Clinical scores for outcomes of rhythm control or arrhythmia progression in patients with atrial fibrillation: a systematic review

Clinical Research in Cardiology, May 2017

Patients with atrial fibrillation (AF) are commonly managed with rhythm control strategy, but the natural history of this common arrhythmia leads itself to progression from paroxysmal to persistent or permanent AF, and recurrences are evident despite rhythm control treatments using cardioversion or catheter ablation. Numerous clinical factors have been associated with outcomes of rhythm control or arrhythmia progression in patients with AF. The more common factors have been used to formulate risk stratification scores, to help predict the outcomes of rhythm control treatments or AF progression. This review article provides an overview on the published clinical risk scores related to outcomes of rhythm control strategy or AF progression.

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Clinical scores for outcomes of rhythm control or arrhythmia progression in patients with atrial fibrillation: a systematic review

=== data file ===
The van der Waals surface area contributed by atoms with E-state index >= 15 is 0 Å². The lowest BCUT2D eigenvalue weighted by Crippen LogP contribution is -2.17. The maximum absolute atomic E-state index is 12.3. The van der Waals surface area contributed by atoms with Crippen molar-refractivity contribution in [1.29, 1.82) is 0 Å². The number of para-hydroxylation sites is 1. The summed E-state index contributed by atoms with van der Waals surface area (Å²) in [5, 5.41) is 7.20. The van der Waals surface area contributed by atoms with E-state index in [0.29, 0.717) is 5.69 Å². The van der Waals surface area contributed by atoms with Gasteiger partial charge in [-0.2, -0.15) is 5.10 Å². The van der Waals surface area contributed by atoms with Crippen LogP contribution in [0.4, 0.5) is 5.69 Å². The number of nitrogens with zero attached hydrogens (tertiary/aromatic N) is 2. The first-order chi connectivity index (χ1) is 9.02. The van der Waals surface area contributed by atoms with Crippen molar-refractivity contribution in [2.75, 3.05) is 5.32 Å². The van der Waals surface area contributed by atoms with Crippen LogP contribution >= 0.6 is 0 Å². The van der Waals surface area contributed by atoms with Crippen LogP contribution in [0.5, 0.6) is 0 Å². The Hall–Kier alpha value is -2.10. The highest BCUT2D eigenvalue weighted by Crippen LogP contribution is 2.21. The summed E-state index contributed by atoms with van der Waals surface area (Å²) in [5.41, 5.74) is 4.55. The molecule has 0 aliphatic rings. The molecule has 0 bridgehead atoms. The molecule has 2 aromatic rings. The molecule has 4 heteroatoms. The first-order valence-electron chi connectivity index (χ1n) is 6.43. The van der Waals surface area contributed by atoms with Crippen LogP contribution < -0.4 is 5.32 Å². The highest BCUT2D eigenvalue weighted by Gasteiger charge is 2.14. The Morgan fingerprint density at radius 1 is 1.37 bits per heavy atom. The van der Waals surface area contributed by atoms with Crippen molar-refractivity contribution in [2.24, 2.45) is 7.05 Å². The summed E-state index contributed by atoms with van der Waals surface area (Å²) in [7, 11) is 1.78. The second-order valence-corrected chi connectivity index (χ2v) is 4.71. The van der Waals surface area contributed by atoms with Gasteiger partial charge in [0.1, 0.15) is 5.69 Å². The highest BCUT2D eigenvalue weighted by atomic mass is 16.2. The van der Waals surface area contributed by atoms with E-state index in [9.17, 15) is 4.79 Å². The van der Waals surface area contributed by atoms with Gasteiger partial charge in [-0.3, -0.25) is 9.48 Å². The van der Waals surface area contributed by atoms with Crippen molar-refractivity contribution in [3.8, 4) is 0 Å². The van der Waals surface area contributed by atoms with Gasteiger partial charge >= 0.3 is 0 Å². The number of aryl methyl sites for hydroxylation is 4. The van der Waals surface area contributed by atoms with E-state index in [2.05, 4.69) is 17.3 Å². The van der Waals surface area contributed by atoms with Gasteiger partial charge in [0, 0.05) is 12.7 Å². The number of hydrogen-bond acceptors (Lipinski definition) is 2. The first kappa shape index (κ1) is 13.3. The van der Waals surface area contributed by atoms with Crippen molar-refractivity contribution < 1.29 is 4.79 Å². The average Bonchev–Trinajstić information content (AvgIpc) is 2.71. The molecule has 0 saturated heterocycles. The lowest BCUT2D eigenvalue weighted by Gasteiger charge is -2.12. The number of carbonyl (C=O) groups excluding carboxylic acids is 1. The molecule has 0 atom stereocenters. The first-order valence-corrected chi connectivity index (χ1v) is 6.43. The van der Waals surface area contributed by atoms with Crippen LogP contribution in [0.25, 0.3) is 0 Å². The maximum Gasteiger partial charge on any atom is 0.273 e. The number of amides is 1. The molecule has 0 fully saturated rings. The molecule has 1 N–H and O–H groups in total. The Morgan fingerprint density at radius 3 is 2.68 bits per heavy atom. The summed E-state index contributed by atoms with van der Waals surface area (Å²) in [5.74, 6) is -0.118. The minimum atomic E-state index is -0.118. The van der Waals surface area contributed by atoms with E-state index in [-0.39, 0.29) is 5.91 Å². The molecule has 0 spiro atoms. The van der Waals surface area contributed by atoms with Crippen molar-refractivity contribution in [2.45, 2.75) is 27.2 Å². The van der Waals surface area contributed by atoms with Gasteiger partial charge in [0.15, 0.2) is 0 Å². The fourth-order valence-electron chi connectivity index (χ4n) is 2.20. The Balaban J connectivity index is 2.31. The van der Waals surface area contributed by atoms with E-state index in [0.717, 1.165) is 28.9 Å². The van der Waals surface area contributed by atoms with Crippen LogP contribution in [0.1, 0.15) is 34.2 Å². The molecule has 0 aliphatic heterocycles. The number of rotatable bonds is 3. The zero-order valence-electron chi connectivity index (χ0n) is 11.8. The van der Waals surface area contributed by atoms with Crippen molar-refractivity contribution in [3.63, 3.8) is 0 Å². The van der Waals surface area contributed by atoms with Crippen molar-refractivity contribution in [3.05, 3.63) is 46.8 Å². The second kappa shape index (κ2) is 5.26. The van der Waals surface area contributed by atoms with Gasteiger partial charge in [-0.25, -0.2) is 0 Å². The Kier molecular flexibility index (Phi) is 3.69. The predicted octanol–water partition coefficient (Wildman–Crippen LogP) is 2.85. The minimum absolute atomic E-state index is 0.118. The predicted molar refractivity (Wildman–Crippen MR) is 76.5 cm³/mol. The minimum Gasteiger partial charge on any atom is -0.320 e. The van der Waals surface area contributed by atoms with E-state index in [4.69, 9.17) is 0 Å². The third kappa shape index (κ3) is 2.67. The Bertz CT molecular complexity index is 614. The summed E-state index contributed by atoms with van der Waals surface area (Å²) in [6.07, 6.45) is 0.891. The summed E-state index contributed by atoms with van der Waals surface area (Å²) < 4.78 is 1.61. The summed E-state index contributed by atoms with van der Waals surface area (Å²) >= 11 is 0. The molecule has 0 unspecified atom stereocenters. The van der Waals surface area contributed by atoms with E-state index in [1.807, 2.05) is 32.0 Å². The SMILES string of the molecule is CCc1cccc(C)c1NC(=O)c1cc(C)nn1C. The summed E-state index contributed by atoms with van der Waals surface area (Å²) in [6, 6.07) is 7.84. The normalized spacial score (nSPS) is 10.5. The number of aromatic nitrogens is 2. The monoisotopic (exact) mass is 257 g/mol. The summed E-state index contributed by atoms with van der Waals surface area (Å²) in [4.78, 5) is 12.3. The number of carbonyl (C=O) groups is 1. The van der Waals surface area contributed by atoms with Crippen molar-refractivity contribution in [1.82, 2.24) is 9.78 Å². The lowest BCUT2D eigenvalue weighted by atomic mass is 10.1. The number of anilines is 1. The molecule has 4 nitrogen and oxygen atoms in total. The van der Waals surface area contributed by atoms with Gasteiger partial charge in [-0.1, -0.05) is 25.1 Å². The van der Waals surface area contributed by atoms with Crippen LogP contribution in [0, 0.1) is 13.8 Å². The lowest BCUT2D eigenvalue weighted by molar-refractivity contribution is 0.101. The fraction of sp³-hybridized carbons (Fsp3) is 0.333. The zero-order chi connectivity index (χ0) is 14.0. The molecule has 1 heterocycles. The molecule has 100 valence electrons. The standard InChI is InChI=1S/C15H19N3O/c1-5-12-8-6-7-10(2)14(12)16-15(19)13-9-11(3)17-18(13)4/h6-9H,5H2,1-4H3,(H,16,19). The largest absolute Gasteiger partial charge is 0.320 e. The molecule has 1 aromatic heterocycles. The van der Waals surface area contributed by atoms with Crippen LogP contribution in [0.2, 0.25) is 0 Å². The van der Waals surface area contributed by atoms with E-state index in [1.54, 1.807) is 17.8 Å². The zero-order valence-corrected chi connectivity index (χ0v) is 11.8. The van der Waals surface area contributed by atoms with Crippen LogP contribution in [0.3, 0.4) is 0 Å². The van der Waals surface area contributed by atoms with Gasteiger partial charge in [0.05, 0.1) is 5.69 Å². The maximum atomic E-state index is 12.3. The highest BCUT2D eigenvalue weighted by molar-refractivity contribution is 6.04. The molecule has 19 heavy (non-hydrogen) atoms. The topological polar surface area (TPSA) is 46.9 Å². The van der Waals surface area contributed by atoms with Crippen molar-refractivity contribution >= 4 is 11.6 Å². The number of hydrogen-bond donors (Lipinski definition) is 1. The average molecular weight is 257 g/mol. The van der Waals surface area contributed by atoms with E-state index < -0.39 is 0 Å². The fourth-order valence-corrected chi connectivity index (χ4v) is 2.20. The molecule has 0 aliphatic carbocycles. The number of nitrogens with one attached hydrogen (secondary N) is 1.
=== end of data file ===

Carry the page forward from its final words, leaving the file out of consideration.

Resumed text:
Clinical scores for outcomes of rhythm control or arrhythmia progression in patients with atrial fibrillation: a systematic review Hai Deng 0 1 2 3 4 5 6 Ying Bai 0 1 2 3 4 5 6 Alena Shantsila 0 1 2 3 4 5 6 Laurent Fauchier 0 1 2 3 4 5 6 Tatjana S. Potpara 0 1 2 3 4 5 6 Gregory Y. H. Lip 0 1 2 3 4 5 6 Gregory Y. H. Lip 0 1 2 3 4 5 6 0 Beijing Tongren Hospital, Capital University , Beijing , China 1 Guangdong Cardiovascular Institute, Guangdong General Hospital, Guangdong Academy of Medical Science , Guangzhou , China 2 Institute of Cardiovascular Sciences, University of Birmingham, City Hospital , Birmingham B18 7QH , UK 3 Aalborg Thrombosis Research Unit, Department of Clinical Medicine, Aalborg University , Aalborg , Denmark 4 Cardiology Clinic, Clinical Centre of Serbia , Belgrade , Serbia 5 School of Medicine, Belgrade University , Belgrade , Serbia 6 Service de Cardiologie, Centre Hospitalier Universitaire Trousseau , Tours , France Patients with atrial fibrillation (AF) are commonly managed with rhythm control strategy, but the natural history of this common arrhythmia leads itself to progression from paroxysmal to persistent or permanent AF, and recurrences are evident despite rhythm control treatments using cardioversion or catheter ablation. Numerous clinical factors have been associated with outcomes of rhythm control or arrhythmia progression in patients with AF. The more common factors have been used to formulate risk stratification scores, to help predict the outcomes of rhythm control treatments or AF progression. This review article provides an overview on the published clinical risk scores related to outcomes of rhythm control strategy or AF progression. Atrial fibrillation; Rhythm control; Cardioversion; Catheter ablation - Patients with atrial fibrillation (AF) are commonly managed with rhythm control strategy, but the natural history of this common arrhythmia leads itself to progression from paroxysmal to persistent or permanent AF, and recurrences despite rhythm control treatments using cardioversion or catheter ablation (CA). The latter has been shown to have superior efficacy in the short- or long-term comparison with antiarrhythmic drugs (AAD) even in patients with persistent AF [1, 2]. As an interventional procedure, CA therapy still has various issues including arrhythmia recurrence, procedural complications, and high expenditure which are important considerations when physicians have to make decisions whether CA is appropriate or not. Ultimately, a decision of atrioventricular junction ablation with permanent ventricular pacing may also be considered rather than AF ablation in highly symptomatic patients with high risk of AF recurrences [3]. The recurrence rate of a single CA procedure ranges from 30 to 50% [4]. Many clinical factors such as older age [5], non-paroxysmal AF [6], left atrial (LA) size [7], female sex [8], coronary artery disease (CAD) [4], hypertension (HTN) [9], diabetes mellitus (DM) [10], untreated obstructive sleep apnea (OSA) [4], metabolic syndrome (MetS) [11], body mass index (BMI) [12], chronic kidney disease (CKD) [13], heart failure (HF) [14, 15], early arrhythmia recurrence (ER) [16], and prior refractoriness to antiarrhythmic drugs [17] have been reported as predictor of recurrence after CA (see Table 1). Of the numerous clinical factors that have been associated with outcomes of rhythm control or arrhythmia progression in patients with AF, those which are more common have been used to formulate risk stratification scores, to help predict outcomes of rhythm control or arrhythmia progression. Table 1 Examples of risk factors for AF recurrence after catheter ablation AAD antiarrhythmic drug, AF, atrial fibrillation, BMI body mass index, CA catheter ablation, CBA cryoballoon ablation, COPD chronic obstruct pulmonary disease, LAD left atrial diameter, non-PAF non-paroxysmal AF, PeAF persistent AF Several such scores have been published, as summarized in Table 2. The objective of this review article is to provide an overview on the published clinical risk scores related to outcomes of rhythm control strategy or arrhythmia progression. Search strategy Comprehensive literature search was performed using MEDLINE for studies reporting on the predictive scores of AF recurrence after CA or AF progression. Search terms included ‘‘atrial fibrillation’’, ‘‘ablation’’, ‘‘recurrence’’, ‘‘outcome’’, ‘‘progression’’, and ‘‘score’’. The articles retrieved by the search were selected by title and abstract screening. Nine relevant clinical scoring systems have been reported (Table 2). We summarized prediction, with c-indexes or area under the curve (AUC), or reclassification or discrimination indexes, where reported. As most clinical scores only had one associated paper related to rhythm control or arrhythmia progression, no meta-analysis was performed, given the heterogeneity of the patient populations studied. The HATCH score The HATCH scoring system was first developed to predict the clinical progression of paroxysmal to persistent AF [18]. In the original description, 1219 patients from the Euro Heart Survey on AF were included and were observed for more than 1 year. Different clinical variables were studied to evaluate the predictive value on AF progression, and heart failure (H), older age (A), previous transient ischemic attack (TIA) or stroke (T), chronic obstructive pulmonary disease (COPD,C), and hypertension (H) were identified as independent predictors of AF progression. Hypertension, age C75 years, and COPD each were assigned 1 point, while TIA or stroke, and heart failure were scored 2 points, with the HATCH score ranging from 0 to 7 points. In the original study, nearly 50% of patients Table 2 Studies for predictive scores related to outcomes of rhythm control or arrhythmia progression in patients with atrial fibrillation CA protocol AFLAT- Procedure Free (%) times 79.6 Cryoablation 74.5 31.6 Stepwise* 69.2 Stepwise* AFLAT atrial flutter or atrial tachycardia, AUC area under curve, CPVI circumferential pulmonary vein isolation, FU follow-up, pAF paroxysmal atrial fibrillation * Stepwise, necessary additional linear lesion, or complex fractionated atrial electrogram-guided ablation after CPVI with a HATCH score of [5 progressed to persistent AF, but only 6% of those with a score of 0 experienced AF progression. A subsequent study of AF patients who were awaiting CA found the HATCH score to be a poor predictor of AF progression [19]. Similar observations were seen in the Belgrade AF study, which showed that the HATCH score had only very modest predictive value (c statistic, 0.6) for the arrhythmia progression in a cohort of lone AF patients over a 12-year follow-up period [20]. Whether the HATCH score could be used to predict the outcome after CA of AF was studied by Tang et al. [21] in 488 patients with paroxysmal AF undergoing CA. After 27.4 ± 17.7-month follow-up, 69.93% of patients were free of late AF recurrence, but the HATCH score was not an independent predictor of recurrence on multivariable analysis. Thus, the HATCH could not reliably predict the outcome after CA. The predictive value of the HATCH score was further explored recently. Suenari et al. [22] tested the score in a 670,804 patients’ cohort to investigate its predictive value of new-onset AF. In this cohort, patients were 20 years older, than in derivation cohort, without AF history. During a follow-up of 9.0 ± 2.2 years, the AF incidence increased from 0.8 per 1000 patient-years for patients with a HATCH score of 0–57.3 per 1000 patient-years for those with 7. After adjustment for gender and comorbidities, the hazard ratio of each increment of the HATCH score in predicting new-onset AF was 2.059 (CI 2.027–2.093, P \ 0.001). The result showed that the HATCH score was useful in estimation and stratification of new-onset AF. The ALARMEc score The ALARMEc score [23] was first reported as a scoring system to predict the outcome of AF CA in a study comparing the ALARMEc score with the CHADS2 and CHA2DS2–VASc scores for stroke risk stratification. The ALARMEc score included five variables, as follows: AF type (A), Left Atrial size [normalized left atrial area (NLA) C10.25], Renal insufficiency (eGRF \68 ml/min), Metabolic syndrome and cardiomyopathy (c) with each variable scoring 1 point, and the score values ranging from 0 to 5 points. The ALARMEc score was tested in only 213 patients with paroxysmal AF or non-paroxysmal AF who underwent repeated CA. After a follow-up of up to 60 months, only the ALARMEc score (AUC 0.657, P \ 0.0001) but not CHADS2 (AUC 0.533, P = 0.413) or CHA2DS2–VASc (AUC 0.519, P = 0.641) score predicted outcomes after CA. Another study [24] included 702 patients with AF and analyzed four of five risk factors in a modified (ARLAMEc) score. In this study, MetS and impaired renal function were independent predictors of AF postablation outcome, but NLA and AF type were non-predictive. For the outcome of repeated CA, MetS was not predictive for late recurrences, but impaired renal function remained a significant predictive factor. Result of this study had some difference from the previous one. BASE-AF2 score The BASE-AF2 score system [25] comprises six clinical variables, as follows: Body mass index (BMI) [28 kg/m2 (B), atrial dilatation [40 mm (A), current smoking (S), early recurrence (E), duration of AF[6 years (A), and nonparoxysmal AF type (F). Each variable scores 1 point, with the score range from 0 to 6 points. This score was tested in a set of 236 patients with paroxysmal AF who underwent cryoablation, and those with AF recurrence had higher BASE-AF2 score values, with a score of C3 points being an independent predictor of AF recurrence. This score was only tested in patients with AF undergoing cryoablation and its value in other CA modalities merits further study. The APPLE score The APPLE score [26] was derived from a cohort of AF patients from Germany and tested in a validation cohort from the US. This scoring system comprised of five variables, as follows: Age [65 years (A), persistent AF (P), impaired eGFR (\60 ml/min/1.73 m2) (P), LA diameter C43 mm (L), and EF \50% (E). Each variable scored 1 point with the score ranging from 0 to 5 points. In the derivation cohort, logistic regression analyses showed that the APPLE, CHADS2, and CHA2DS2–VASc scores were significant predictors of AF recurrence between 3 and 12 months. Based on ROC curve analysis, the APPLE score had a better predictive value compared with CHADS2 and CHA2DS2–VASc score (c index 0.634 vs. 0.538 and 0.542, respectively, both P \ 0.001). Validation study [27] of the APPLE score also carried on a cohort (n = 379) under repeated CA. Compared with CHADS2 and CHA2DS2–VASc score, the APPLE score also had better predictive value of AF recurrence after repeated CA (AUC 0.617 vs. 0.577 and 0.590, respectively, both P \ 0.001). In the latest validation study, the risk (OR) of AF recurrence was 2.9, 3.0, and 6.0 for patients with APPLE score 1, 2, and C3, respectively, when compared to an APPLE score of 0 (all P \ 0.01). The CAAP-AF score The CAAP-AF score [28] was initially described in a derivation cohort of 1125 AF patients and tested in a validation cohort of 937 AF patients who underwent first CA at the same centre. AF type included paroxysmal AF and non-paroxysmal AF. The score consisted of the following variables: CAD (C), LA diameter (A), age (A), persistent or long-standing AF (P), number of antiarrhythmic drugs failed (A), and female sex (F), which were independent risk factors of AF recurrence in the derivation cohort on multivariable analysis. Accordingly, the C, F, and P criteria were awarded 1, 1, and 2 points, respectively. The score was scored 0–4 based on the different LA diameters of \4.0, 4.0 to \4.5, 4.5 to \5.0, 5.0 to \5.5, and C5.5 cm. The age criterion was given different points of 0–3 for ages \50, 50 to \60, 60 to \70, and C70 years. If patient had 1 or 2 antiarrhythmic drug failures, it scored 1 point. When the number was over 2, it scored two points. Thus, the CAAP-AF score system comprises six risk factors and the score ranges from 0 to 13 points. In the validation cohort, percentage of AF-free patients was identical to that seen in the derivation cohort (statistic C 0.650 vs. 0.691). Of note, the CAAP-AF score was based on a single centre experience and AF recurrence was detected only by 24 h or 7-day Holter but not by loop recorder implantation. The MB-LATER score The recently published MB-LATER score was recently proposed [29] to predict very late ([12 months) recurrence of AF (VLRAF) after CA. In this score, five clinical factors are considered: male sex, bundle branch block, left atrial size C47 mm, type of AF (paroxysmal, persistent, or longstanding persistent), and early recurrent AF. The MBLATER was derived from a small retrospective cohort and compared against other clinical scores (APPLE, ALARMEc, BASE-AF2, CHADS2, CHA2DS2–VASc, or HATCH). When compared to these scores, the MBLATER demonstrated better predictive value (AUC 0.782 vs. 0.716, 0.671, 0.648, 0.522, 0.519, or 0.583) and improved identification of patients with subsequent VLRAF using decision curve analysis (DCA). The CHADS2 (congestive heart failure, hypertension, Age C75, diabetes mellitus, and stroke/transient ischemic attack), CHA2DS2–VASc (congestive heart failure, hypertension, age C75 years, diabetes mellitus, stroke/transient ischemic attack, vascular disease, age 65–74 years, and female sex), and R2CHADS2 (renal dysfunction, congestive heart failure, hypertension, age C75 years, diabetes mellitus, and stroke/transient ischemic attack) scores are risk scores for predicting stroke and thromboembolism [30]. Given that the risk factor components of these scores are common cardiovascular risk factors, it is no surprise that they can be [29] related to outcomes of rhythm control or arrhythmia progression. For example, Letsas et al. reported that on univariate analysis, both CHADS2 and CHA2DS2–VASc scores were associated with AF recurrence in patients with paroxysmal AF undergoing a single CA procedure. A score of C2 for both CHADS2 (AUC 0.644) and CHA2DS2–VASc (AUC 0.627) scores had the highest predictive value for AF recurrence [31]. Another study [32], which included patients with paroxysmal AF and persistent AF, reported that both CHADS2 (HR 1.19, P \ 0.001) and CHA2DS2– VASc (HR 1.15, P \ 0.0001) scores were good in stratifying patients for 5-year outcomes after AF ablation, with the CHA2DS2-VASc (HR 1.13, P = 0.001) score being superior to the CHADS2 score for predicting AF recurrence. Kornej et al. [33] reported that AF type, LA diameter, and early recurrence (ER) were significant predictors of long-term recurrence post AF ablation, and not the CHADS2, CHA2DS2–VASc, and R2CHADS2 scores. Reports on the predictive value of these stroke risk scores on rhythm control outcomes do not appear to have consistent results. A critique of the published scores AF recurrence after CA was defined as AF/AT/AFL episode lasting 30 s with or without symptom recorded over 3 months after the procedure in the derivation or validation research of all the clinical scores. Scoring systems described above used different predictive clinical factors in combination (see Table 3). Some of these factors like BMI and MetS had conflict results [11, 12]. One meta-analysis found that recurrence within 30 days, LA diameter of [50 mm, and valvular AF were the most powerful predictors of CA failure [34]. From the clinical perspective, AF progression could be defined as development of persistent or long-standing AF in patients with paroxysmal AF. In the derivation study of HATCH score, five clinical factors were identified as independent predictors of AF progression (see Table 3). Although these factors have previously been reported separately (see Table 1), the intrinsic mechanistic link and the development of the substrate for AF or its progression sand egA requires further study. The predictive value in AF progression of the HATCH score is still controversial, but result of recent validation study on new-onset AF demonstrated good predictive ability. Clinical applicability of the HATCH score needs much more evidence to support. Five scores derived from different cohorts, that is, the ALARMEc, BASE-AF2, APPLE, CAAP-AF, and MBLATER, included the LA size as one of the predictive variables. Nonetheless, the size of LA was differently defined in different scores. For example, LA size was defined as [43 mm in APPLE score, [40 mm in BASEAF2 score, [47 mm in MB-LATER, and [50 mm in ALARMEc score, and stratified into five categories of\40, 40 to \45, 45 to \50, 50 to \55, and C55 mm in the CAAP-AF score. Given that they were not initially developed to predict the rhythm outcome following CA, the CHADS2, CHA2DS2–VASc, R2CHADS2, and HATCH scores did not include LA size as one of their component risk factors. LA enlargement is involved in mechanism of AF formation and progression. Atrial fibrosis may be an important feature for AF perpetuation, and it may be evaluated using cardiac imaging [35] or biomarkers [36–38]. Interestingly, fibrosis may be found in AF patients with no LA enlargement. Whether these parameters may improve the predictive value of scores aiming to identify the risk of arrhythmia progression should be evaluated in the future. Some of the included risk factors could relate to pathophysiological changes in the LA. For example, patients with HTN were found to have increasing size of scar and low-voltage area in the LA when mapping during the CA procedure [9]. MetS may play an important role in the atrial electrical activity by promoting the atrial conduction disturbances and dispersion of refractoriness between the right and left atrium [39]. In addition, obesity [40] is associated with a shortened effective refractory period in the pulmonary veins. AF subtype was another variable included in five scoring systems (see Table 3). Electrical changes promoting arrhythmia perpetuation are induced by the presence of AF itself, which has also been called ‘‘AF begets AF’’ several years ago. From the onset of AF, the LA undergoes gradual electrical and structural remodeling which ultimately forms a substrate capable to maintain AF. Non-paroxysmal AF has been associated with lower AF termination rates and worse outcome after CA compared to paroxysmal AF [6]. The predictive value of AF duration for postablation recurrence of non-paroxysmal AF has been reported widely [6, 17, 41]. Early AF recurrence was only included in the BASEAF2 and MB-LATER score. As we know, early recurrence is observed only after CA, and while of limited use in preablation decision, it might be useful to predict rhythm outcome following repeated ablation procedures, as a reconnection of the PV–LA electrical conduction is considered to be the main mechanism of ER [16] as well as recurrence [42]. Thus, LA size, AF type, and ER, which may directly contribute to the AF substrate, should be considered as most important parameters included within the five main scoring systems. Other risk factors were shared in several scores. Age was risk factor of the HATCH, CHADS2, R2CHA2DS2, CHA2DS2–VASc, APPLE, and CAAP-AF scores. Heart failure (HF) was shared in the HATCH, CHADS2, R2CHA2DS2, CHA2DS2–VASc, and CAAP-AF score. These two factors were previously reported elsewhere. Incidence of HF is increased in AF patients which encourage a rhythm control strategy [43]. Vice versa, patients with HF progress to AF more easier than those without and evidence showed that risk profile is shared by HF and AF [44]. Of the five mentioned scores, the ALARMEc, BASEAF2, APPLE, CAAP-AF, and MB-LATER scores each were tested in only one study, and these studies included patients with different AF types. Only the BASE-AF2 score used the cryoablation technique which could have had some influence on the outcome of non-paroxysmal AF patients. Indeed, cryoablation just performs a circumferential pulmonary vein isolation (CPVI) and the result in non-paroxysmal AF ablation may potentially be suboptimal with cryoablation [25], although the optimal strategy for ablation in non-paroxysmal AF still needs to be established [45]. Compared to the MB-LATER score, the BASE-AF2 score also had moderate predictive value (AUC 0.648) for VLRAF [25]. The other four studies used radio frequency CA and a stepwise protocol, especially with non-paroxysmal AF, where patients would sometime need to have linear lesions (LL), mitral/tricuspid isthmus ablation, superior vena cava isolation, or complex fractionated atrial electrogram ablation (CFAE) when AF is continuous after the CPVI [23, 26, 28]. There were minor differences among the approaches used in these four studies. Patients from the CAAP-AF cohort underwent CPVI and roof linear lesions in both paroxysmal or non-paroxysmal AF, and coronary sinus ablation was performed. In the derivation cohort of the APPLE score, electrical cardioversion was used initially if AF presented at the beginning of the CA procedure. However, in the validation cohort, cardioversion was used when AF was continuous after CPVI, roof linear lesion, mitral linear lesion, base posterior wall lesion, or CFAE, although the efficacy of additional linear lesion and CFAE on sinus rhythm maintaining after CA has not been firmly established [46, 47]. None of these studies provided much detail on ablation parameters, complication, and AF termination of the procedure, which might influence the acute procedural rate of AF. As far as we known, new techniques are evolving within CA such as contact force catheter [48] and second-generation cryoballoon [49], new mapping systems (e.g., focal impulse and rotor or high dominant frequency mapping) [50, 51], and new ablation technique (e.g., hybrid or epicardial ablation) [52] have influenced the efficiency and safety of AF ablation. Hence, the predictive value of these clinical scores would need to be validated in cohorts undergoing ablation with newer ablation catheters or techniques. The follow-up period of five derivation studies has some differences (see Table 2). Patients in these studies were followed up at least 12 months. Arrhythmia symptom with 12-lead ECG evidence and continuous Holter ECG monitor were used to detect AF recurrence. Patients accepted 7-day Holter for every 3 months in studies on the ALARMEc and APPLE scores, and then once a year in the study on the ALARMEc score. Of the validation cohort of the CAAPAF score, patients accepted 24–48 h Holter every 3–12 months but switched to 7–14-days Holter after 2006. Patients of the BASE-AF2 cohort were only accepted with 24 h Holter every 3 months. In the MB-LATER cohort, patients underwent 12-lead ECG and 24 h Holter at discharge, 1, 3, and 6 months after procedure, and then every 6 months thereafter. If patients complained with symptoms suggestive of arrhythmia recurrence, more extensive arrhythmia monitoring would be performed. Asymptomatic AF sometimes occurred much more frequently than symptomatic AF [53]. None of these studies use implanted recorder to detect the arrhythmia recurrence which makes their estimation of AF recurrent rate suboptimal. For expense or non-invasive reason, wearable instrument which was usually used to avoid unnecessary ICD implantation might take as the substitution [54]. Testing studies on these scores with much precise recurrent AF rate may help to improve overcome this limitation. Some evidence has shown that the two ablation techniques with cryoablation and radiofrequency had similar efficacy [49] in patients with paroxysmal AF, but evidence in persistent AF is scarce. The CHADS2, CHA2DS2–VASc, and R2CHADS2 scores, which are not rhythm-related risk scores, were tested in different cohorts with conflicting results. The HATCH score had no significant value on predicting the recurrence after CA [21]. Three clinical scores determined before the CA procedure could be used to predict AF recurrence post CA. In the studies describing the ALARMEc and CAAP-AF scores [23, 28], the scores’ predictive value for repeated CA outcome was also evaluated. Validation tests of the ALARMEc score were contradictory and the CAAP-AF score was not validated by any other cohort. For now, the APPLE score has been validated in at least three cohorts (AUC 0.634, 0.617, and 0.716, all P \ 0.05) including the derivation cohort of MB-LATER score. Risk factors of the APPLE score are easily acquired clinical indices, which makes this score a good predictor of AF recurrence post CA. For early recurrence based on clinical factors after the CA procedure, the BASE-AF2 and MB-LATER scores [25, 29] could be used to predict AF recurrence post CA. The predictive value of BASE-AF2 is perhaps more limited given the derivation study design. The MB-LATER score was newly derived and validated for the predictive value of VLAFR and compared to the other six scores except for the CAAP-AF score. The MB-LATER score was shown to have better predictive value for VLAFR than other scores in a small prospective cohort (n = 133) study. Although there is only one report for now, the MB-LATER score appeared to be a good tool to predict VLAFR, but the value for AF recurrence after CA needs to be further validated. In the validation studies of the APPLE and the MB-LATER score, different points or cut-off analyses were carried out. Overall, the predictive value of all these scores still requires more validation studies to help decision-making on AF recurrence ablation or postablation outcomes. The majority of the derivation studies used to develop these scoring systems had observational retrospective designs and some scores lacked external validation cohorts. In addition, patients who undergo cryoablation usually have less risk factors. Based on our review, all scores were derived from different cohorts, which made components of them rather different. Our purpose was to report every clinical score that had been derived and try to compare their reported clinical predictive value(s) in relation to CA method(s). While we fully recognize that cryoablation is one type of ablation method/technology, but a recent report from the Fire and Ice trial [ref] showed it had similar outcomes to PAF patients undergoing RF ablation. Persistent AF may need additional ablation approaches, such as linear lesion (LL), but meta-analysis does not suggest that LL following pulmonary vein isolation (PVI) provides additional benefit for sinus rhythm maintenance. Given the possible heterogeneity of reported cohorts and also that our focus was not on ablation technique, our review does not focus on outcomes in relation to comparison of ablation methods. Finally, the predictive value of the scores on AF progression and recurrence requires to be confirmed in future studies. Large cohorts should be used to test all these scores to confirm their clinical applicability. Case studies from different centres often not large, multicentre clinical trial data or different centre combining the data might be of help like the derivation of the TIMI-AF score [55] and the AF-CVS score [56]. Until large prospective cohorts exist, we should regard application of these scores as hypothesis generating, but using these scores may provide some insights on who may (or may not) do well following ablation. Several predictive scores for rhythm outcome of AF recurrence postCA have been developed and tested, but evidence of their predictive value still requires further evaluation. Many risk factor components of these scores have been reported as independent predictors of CA outcome, whether directly or indirectly contributing to AF substrate formation. For now, the risk scores for recurrences following CA have limited validation. Compliance with ethical standards Funding None. This work was conducted independent of any industry collaboration or sponsorship. Conflict of interest GYHL has served as a consultant for Bayer/ Janssen, BMS/Pfizer, Biotronik, Medtronic, Boehringer Ingelheim, Microlife, and Daiichi-Sankyo, and as a speaker for Bayer, BMS/ Pfizer, Medtronic, Boehringer Ingelheim, Microlife, Roche, and Daiichi-Sankyo. Other authors: none declared. Open Access This article is distributed under the terms of the Creative Commons Attribution 4.0 International License (http://crea tivecommons.org/licenses/by/4.0/), which permits unrestricted use, distribution, and reproduction in any medium, provided you give appropriate credit to the original author(s) and the source, provide a link to the Creative Commons license, and indicate if changes were made. 1. 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Hai Deng, Ying Bai, Alena Shantsila, Laurent Fauchier, Tatjana S. Potpara, Gregory Y. H. Lip. Clinical scores for outcomes of rhythm control or arrhythmia progression in patients with atrial fibrillation: a systematic review, Clinical Research in Cardiology, 2017, 1-11, DOI: 10.1007/s00392-017-1123-0